I don't think your '03 civic had the emissions the new cars have, and ethanol wasn't very prevalent in 2003 as its being forced now.
Ethanol or no ethanol is irrelevant considering I had the '03 Civic until the day I bought my '12 Impreza.
Emissions requirements argument can go two ways and only two ways. Either the testing procedure is flawed and doesn't account for emissions equipment or it's factored in to the end result MPG numbers. I highly doubt the former but if it doesn't then what good is the test??

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Not to dis anyone, but its a little like saying, I received an "A" on my math test, so I went and took a chemistry test and only received a "B". I didn't do my homework for my chemistry test before I took it, but some other school posted answers to their chemistry test and their math test. And since I received an "A" on the math, I should also receive an "A" on the chemistry test.
Actually it's nothing like that. What you wrote above is a logical incongruity. While in your case they are both tests, the SUBJECT matters are very different. The subject at hand is about cars that use gas and have different consumption rates based on an identical driving pattern. I'm not sure the above applies even if I were comparing an '03 Civic to a 1800's steam locomotive.

If we're going for analogies it's more like I bought a #2 pencil (sticking with the school theme) and I liked the way the lead glides across the paper I always buy. Later I decide to try another makers #2 pencil that has a fatter lead and longer eraser and a comfy grip. But wait a minute, this doesn't glide quite like my old #2 pencil. Now it feels 10% grabbier on the paper. I'm not going to be super upset with the new pencil but I will be often aware of how slightly different it feels even if it isn't a deal breaker because gosh golly the grip is comfy and I can write faster.

Quote:
Originally Posted by G2Spfld View Post
I wanted a hatch with reliability and awd that did well on mpg.
Amen! I'm not upset with the car. I LOVE my car. But I'm disappointed with the EXPECTATION set by the EPA estimate. Disappointed by about 10%.

Quote:
Originally Posted by G2Spfld View Post
The fwd cars should get better.
Precisely. But then why does the EPA rate them equally (or in this case versus an '03 civic, BETTER)? For reference the '03 Civic is rated 26city 34hwy and I normally got 29-31 on my daily commute that I've been doing for 5 years. With Misty (my beloved Sky Blue/Ice Silver '12 Sport Limited) I normally get 26-28. Only this last tank of mid-grade 89 (no idea the ethanol content) did I get within an inch of 29 on that commute.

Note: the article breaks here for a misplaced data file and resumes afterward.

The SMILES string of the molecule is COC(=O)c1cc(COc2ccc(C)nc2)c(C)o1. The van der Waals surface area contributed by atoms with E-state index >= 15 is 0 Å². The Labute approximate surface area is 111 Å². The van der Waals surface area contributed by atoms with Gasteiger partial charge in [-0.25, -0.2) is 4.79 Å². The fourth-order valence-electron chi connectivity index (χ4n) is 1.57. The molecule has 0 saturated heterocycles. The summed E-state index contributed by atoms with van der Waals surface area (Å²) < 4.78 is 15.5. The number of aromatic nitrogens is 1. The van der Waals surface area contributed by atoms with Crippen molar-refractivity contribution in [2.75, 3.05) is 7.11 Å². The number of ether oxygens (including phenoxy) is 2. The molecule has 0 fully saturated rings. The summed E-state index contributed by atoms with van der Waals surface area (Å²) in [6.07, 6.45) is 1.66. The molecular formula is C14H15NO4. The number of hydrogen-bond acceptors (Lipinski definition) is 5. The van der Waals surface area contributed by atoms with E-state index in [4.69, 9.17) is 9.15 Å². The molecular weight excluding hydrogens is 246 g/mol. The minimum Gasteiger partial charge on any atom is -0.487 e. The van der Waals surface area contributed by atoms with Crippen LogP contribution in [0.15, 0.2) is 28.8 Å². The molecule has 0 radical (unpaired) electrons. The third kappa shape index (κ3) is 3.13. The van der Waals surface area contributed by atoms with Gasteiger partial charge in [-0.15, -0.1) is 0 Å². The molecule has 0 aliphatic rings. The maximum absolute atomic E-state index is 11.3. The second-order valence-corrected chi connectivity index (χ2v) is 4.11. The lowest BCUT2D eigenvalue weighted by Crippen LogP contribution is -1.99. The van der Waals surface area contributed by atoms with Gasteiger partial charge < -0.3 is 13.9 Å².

Quote:
Originally Posted by G2Spfld View Post
When my co installs a surveillance system, clients ask us how big of a HDD to buy in their DVR. The question is usually, how many days worth of recording time can I get with a 1TB drive? Well, I could say I have a client with 12 cameras getting 5 days worth if recording. That would be true. I could say I have one that now gets on avg 148 days with 12 cameras. That would also be true. Fact is, its the same client. He started recording 24/7, then transitioned to motion based activity recording. It's the same dvr, same 12 cameras, we just started driving it the speedlimit and conserved more. It achieved far more recording time.
Again, a logical incongruity. We're not talking about the same car in two different use cases. We're talking about two different cars in the same use case. So, for your analogy of DVR gear, two DVR systems record the same video. The DVR with the higher advertised storage rate gets 148 days while the DVR with the lower advertised storage rate gets 162 days. Either the test to estimate capacity is faulty or the manufacturer is lying.

Quote:
Originally Posted by G2Spfld View Post
The point is, maybe the awd 2.0 imp is more susceptible to reduced mpg from driving conditions and fuel grades, heavy or skinny drivers, roof racks, etc than some others, but those others are not awd subaru's either. However you chose to qualify that, it has to be part of it.
I agree. Those factors should be qualified IN THE TESTING PROCEDURE by simply testing the vehicle. If the test misses those factors, what good is the test?

Quote:
Originally Posted by G2Spfld View Post
Maybe there needs to be a classification for 36 mpg awd cars only. Then its more of a level playing field. Otherwise I could compare my road bike with my motorcycle since they are both bikes with two wheels and someone sitting on top.